Wednesday, June 25, 2008

Poison Ivy Powers Little Leaguer

Damon Latti was partaking in a yard clean up day at his grandparents house when he developed a severe case of poison ivy. The "weeds" he thought he was weeding turned out to be the rash-giving ivy. "I just thought it was regular ivy. I've never liked poison ivy, never," said Latti, 12, of Upper Pillsgrove, PA.

The itching, scratching and swelling were so bad that it forced the Latti's to make a visit to the family doctor. "It was so bad that it made me rather uncomfortable," said Dr Miles Kinter.

Because of the severity of the rash Kinter put Damon on a steroid to help the healing process. Three shots of corticosteroid were injected into his upper arm.

Within two days the child had gained 20 pounds and his head size increased by a third. "We had to order a special batting helmet. The kind that's a lot bigger," said League vice president, Charles McGilicuddy.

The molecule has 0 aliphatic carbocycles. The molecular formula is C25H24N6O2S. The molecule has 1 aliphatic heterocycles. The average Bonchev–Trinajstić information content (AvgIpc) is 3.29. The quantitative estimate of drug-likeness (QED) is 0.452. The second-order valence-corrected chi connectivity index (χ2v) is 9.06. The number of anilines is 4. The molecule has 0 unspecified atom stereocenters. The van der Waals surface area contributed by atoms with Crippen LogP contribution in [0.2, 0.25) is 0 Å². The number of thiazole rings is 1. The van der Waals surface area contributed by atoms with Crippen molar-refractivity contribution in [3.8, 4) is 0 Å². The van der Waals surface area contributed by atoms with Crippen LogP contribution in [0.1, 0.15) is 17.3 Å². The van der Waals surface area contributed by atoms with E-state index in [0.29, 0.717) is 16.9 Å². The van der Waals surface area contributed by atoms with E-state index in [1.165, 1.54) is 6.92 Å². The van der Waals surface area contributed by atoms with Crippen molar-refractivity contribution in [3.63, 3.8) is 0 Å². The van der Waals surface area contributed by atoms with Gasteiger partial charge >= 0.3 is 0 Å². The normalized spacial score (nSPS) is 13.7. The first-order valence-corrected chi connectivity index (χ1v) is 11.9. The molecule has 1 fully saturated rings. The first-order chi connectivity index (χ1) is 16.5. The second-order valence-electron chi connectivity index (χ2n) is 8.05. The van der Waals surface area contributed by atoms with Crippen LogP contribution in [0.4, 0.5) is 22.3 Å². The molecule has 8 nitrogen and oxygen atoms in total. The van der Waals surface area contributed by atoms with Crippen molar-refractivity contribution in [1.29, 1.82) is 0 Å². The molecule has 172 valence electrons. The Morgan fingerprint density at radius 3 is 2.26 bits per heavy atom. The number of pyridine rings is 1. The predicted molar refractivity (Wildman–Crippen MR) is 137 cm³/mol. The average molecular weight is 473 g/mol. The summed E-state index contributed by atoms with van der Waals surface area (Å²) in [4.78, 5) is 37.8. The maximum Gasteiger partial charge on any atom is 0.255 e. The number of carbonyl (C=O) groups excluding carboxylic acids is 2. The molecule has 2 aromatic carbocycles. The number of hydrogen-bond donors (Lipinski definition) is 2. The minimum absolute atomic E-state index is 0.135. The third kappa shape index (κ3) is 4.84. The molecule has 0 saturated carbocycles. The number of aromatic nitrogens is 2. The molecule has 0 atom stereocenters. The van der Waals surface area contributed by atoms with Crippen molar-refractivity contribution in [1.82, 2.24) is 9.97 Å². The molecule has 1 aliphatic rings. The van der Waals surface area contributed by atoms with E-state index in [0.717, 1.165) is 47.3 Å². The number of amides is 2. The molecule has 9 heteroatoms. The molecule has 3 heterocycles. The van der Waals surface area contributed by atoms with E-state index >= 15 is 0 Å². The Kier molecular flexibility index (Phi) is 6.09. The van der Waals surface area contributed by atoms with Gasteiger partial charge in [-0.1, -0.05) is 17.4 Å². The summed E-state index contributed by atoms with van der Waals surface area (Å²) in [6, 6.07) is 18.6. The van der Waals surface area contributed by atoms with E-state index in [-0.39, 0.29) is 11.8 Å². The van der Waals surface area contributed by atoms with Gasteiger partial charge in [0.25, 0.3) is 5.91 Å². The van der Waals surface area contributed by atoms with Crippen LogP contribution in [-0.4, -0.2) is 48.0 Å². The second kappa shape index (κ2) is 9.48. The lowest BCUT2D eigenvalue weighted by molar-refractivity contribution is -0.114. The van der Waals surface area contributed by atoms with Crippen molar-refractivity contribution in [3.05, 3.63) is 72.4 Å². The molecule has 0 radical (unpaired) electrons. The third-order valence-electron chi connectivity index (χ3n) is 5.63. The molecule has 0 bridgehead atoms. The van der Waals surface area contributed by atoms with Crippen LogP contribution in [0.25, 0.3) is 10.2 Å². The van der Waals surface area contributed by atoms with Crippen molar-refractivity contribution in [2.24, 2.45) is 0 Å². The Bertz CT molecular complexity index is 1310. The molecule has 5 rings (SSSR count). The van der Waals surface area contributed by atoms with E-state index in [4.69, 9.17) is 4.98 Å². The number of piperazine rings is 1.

In his first game on the "ivy-juice" Latti belted three homeruns totaling 750 feet. "I love poison ivy," said Latti, a shortstop.

By week's end the entire lineup of the Cougars had developed the ivy rash and were trading ivy leaves instead of baseball cards. Two other teams in the league had volunteered to clear the weeds under the bleachers.

The Upper Pillsgrove Little League has a strict steroid policy, but poison ivy is the lone loophole. "There's nothing we can do. They found a way around the rules. Koodos to them. I really respect that," said McGillicuddy.

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